Maybe I can add some clarity to all this (then again, maybe not)
Motors work best when there is plenty of reserve current available so they can start quickly. They also run most efficiently, i.e. cooler, when the voltage and frequency are matched to the motor design.
The motor in an RV air conditioner is designed to run at 120V and 60Hz. If the voltage is low but the frequency is still 60Hz, the motor can't turn at the speed it is supposed to, so it draws more current to try and compensate. More current means that the motor runs hotter. Heat is what destroys motors. If a motor runs continuously too hot, it will fail much sooner than it would if it were running as it was designed. That is why low voltage at a campground causes your compressor to fail. Trying to cool your RV down to 68 degrees when the temperature outside is 115 has a similar effect, it will kill the motor.
At the instant the motor in the A/C is turned on, it can require up to 6 times the current it uses when running. As soon as the motor starts turning, it starts using less current. The current drops to the rated value as soon as the motor reaches full speed, usually in about 1 second.
If a motor doesn't have enough power to start turning, it continues to draw huge amounts of current. Depending on its design, it may burn up in a matter of few seconds.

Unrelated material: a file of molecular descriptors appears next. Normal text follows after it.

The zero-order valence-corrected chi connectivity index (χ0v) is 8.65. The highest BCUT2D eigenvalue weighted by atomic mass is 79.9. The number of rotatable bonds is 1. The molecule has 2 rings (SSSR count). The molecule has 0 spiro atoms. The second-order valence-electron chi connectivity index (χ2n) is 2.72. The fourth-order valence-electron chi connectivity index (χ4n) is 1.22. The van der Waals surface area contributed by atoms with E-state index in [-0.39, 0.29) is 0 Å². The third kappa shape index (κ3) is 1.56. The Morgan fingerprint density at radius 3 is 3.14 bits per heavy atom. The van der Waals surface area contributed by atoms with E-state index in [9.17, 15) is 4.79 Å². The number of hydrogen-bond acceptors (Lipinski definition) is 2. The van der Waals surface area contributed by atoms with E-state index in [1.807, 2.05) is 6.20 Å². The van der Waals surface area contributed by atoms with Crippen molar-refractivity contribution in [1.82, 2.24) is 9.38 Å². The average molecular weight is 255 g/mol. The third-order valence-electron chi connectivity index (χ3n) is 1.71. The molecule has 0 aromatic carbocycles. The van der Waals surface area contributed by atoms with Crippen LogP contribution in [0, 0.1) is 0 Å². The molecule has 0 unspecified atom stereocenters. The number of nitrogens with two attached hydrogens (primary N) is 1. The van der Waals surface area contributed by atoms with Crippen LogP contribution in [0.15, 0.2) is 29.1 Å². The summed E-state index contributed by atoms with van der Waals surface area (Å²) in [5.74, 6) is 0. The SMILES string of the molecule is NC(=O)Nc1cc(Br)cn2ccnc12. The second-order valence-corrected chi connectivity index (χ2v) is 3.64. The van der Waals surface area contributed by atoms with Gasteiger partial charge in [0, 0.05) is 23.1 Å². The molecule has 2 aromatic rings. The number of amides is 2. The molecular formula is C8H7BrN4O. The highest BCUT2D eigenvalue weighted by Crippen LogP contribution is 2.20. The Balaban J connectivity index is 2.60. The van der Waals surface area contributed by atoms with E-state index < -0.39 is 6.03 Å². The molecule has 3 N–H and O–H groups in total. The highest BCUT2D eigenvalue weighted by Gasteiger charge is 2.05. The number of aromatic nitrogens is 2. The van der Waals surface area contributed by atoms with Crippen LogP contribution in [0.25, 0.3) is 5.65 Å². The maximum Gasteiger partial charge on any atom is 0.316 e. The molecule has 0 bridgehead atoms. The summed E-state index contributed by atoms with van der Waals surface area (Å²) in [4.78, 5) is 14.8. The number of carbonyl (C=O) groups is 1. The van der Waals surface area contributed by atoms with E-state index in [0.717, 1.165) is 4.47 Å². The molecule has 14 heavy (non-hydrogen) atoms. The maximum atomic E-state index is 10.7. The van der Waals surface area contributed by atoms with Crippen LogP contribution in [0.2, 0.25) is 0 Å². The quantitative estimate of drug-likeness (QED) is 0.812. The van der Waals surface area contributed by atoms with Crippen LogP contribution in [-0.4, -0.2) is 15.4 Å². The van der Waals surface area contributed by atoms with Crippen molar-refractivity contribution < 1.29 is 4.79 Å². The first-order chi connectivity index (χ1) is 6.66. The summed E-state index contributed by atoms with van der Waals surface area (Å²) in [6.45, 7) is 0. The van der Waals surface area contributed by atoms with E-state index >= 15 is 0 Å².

There have been several questions brought up about why manufacturers don't tell you this stuff. The rating on an A/C unit, and any other appliance for that matter, is used to size the wiring and the circuit breaker or fuse. All this other information about requiring more current at start up has already been taken into account with normal household and RV wiring and the circuit breakers. For the most part this extra information isn't normally relevent and would only confuse us.
Even in a house, when the A/C compressor kicks in, the lights dim for an instant. This is the result of the high start up current to get the motor started. The lights immediately go back to normal a second or so later. If the computer you are using crashed during the A/C start up, that is a different issue, maybe you need to upgrade the wiring in your house if that happens, or buy a UPS.
Now to the Generator:
When using and sizing a generator it is often difficult to find good information. I have talked to electricians that don't have a clue about how to size them (very scary, especially when they have been hired to install a generator transfer switch for me). There actually is a lot of information available but it is often described in mathematical terms that are not particularly easy to understand. It also gets complicated very quickly and it doesn't always translate into easy to follow guidelines.
I am going to try an analogy, I don't know if it will work.
Think of a generator like a Microwave Oven and the power coming into your house like a regular oven. With the regular oven, it takes about an hour to cook a baked potato. It also takes an hour to cook 5 or even 10 baked potatoes. The oven cooks using a constant temperature. It will reach 400 degrees and hold it there whether there is 1 potato in it or 10. This is sort of like the power in your house, ask for it and its just there.